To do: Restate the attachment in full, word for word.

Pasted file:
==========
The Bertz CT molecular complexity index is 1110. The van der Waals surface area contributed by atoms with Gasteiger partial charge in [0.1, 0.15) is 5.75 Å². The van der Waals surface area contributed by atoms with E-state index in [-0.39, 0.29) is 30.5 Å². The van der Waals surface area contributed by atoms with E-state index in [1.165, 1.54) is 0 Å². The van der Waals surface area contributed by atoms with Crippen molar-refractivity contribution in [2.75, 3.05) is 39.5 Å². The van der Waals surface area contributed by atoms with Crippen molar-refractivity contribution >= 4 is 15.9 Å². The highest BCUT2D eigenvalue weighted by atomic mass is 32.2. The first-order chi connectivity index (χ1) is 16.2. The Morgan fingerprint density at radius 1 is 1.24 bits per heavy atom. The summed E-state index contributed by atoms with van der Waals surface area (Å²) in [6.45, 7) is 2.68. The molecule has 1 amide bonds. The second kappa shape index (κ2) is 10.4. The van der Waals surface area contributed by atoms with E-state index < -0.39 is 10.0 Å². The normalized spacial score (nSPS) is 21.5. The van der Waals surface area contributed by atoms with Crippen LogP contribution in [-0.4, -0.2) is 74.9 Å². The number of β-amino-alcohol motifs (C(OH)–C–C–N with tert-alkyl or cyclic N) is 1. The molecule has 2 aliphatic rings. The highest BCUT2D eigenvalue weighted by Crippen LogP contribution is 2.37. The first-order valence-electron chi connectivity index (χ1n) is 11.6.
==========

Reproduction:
The Bertz CT molecular complexity index is 1110. The van der Waals surface area contributed by atoms with Gasteiger partial charge in [0.1, 0.15) is 5.75 Å². The van der Waals surface area contributed by atoms with E-state index in [-0.39, 0.29) is 30.5 Å². The van der Waals surface area contributed by atoms with E-state index in [1.165, 1.54) is 0 Å². The van der Waals surface area contributed by atoms with Crippen molar-refractivity contribution in [2.75, 3.05) is 39.5 Å². The van der Waals surface area contributed by atoms with Crippen molar-refractivity contribution >= 4 is 15.9 Å². The highest BCUT2D eigenvalue weighted by atomic mass is 32.2. The first-order chi connectivity index (χ1) is 16.2. The Morgan fingerprint density at radius 1 is 1.24 bits per heavy atom. The summed E-state index contributed by atoms with van der Waals surface area (Å²) in [6.45, 7) is 2.68. The molecule has 1 amide bonds. The second kappa shape index (κ2) is 10.4. The van der Waals surface area contributed by atoms with E-state index < -0.39 is 10.0 Å². The normalized spacial score (nSPS) is 21.5. The van der Waals surface area contributed by atoms with Crippen LogP contribution in [-0.4, -0.2) is 74.9 Å². The number of β-amino-alcohol motifs (C(OH)–C–C–N with tert-alkyl or cyclic N) is 1. The molecule has 2 aliphatic rings. The highest BCUT2D eigenvalue weighted by Crippen LogP contribution is 2.37. The first-order valence-electron chi connectivity index (χ1n) is 11.6.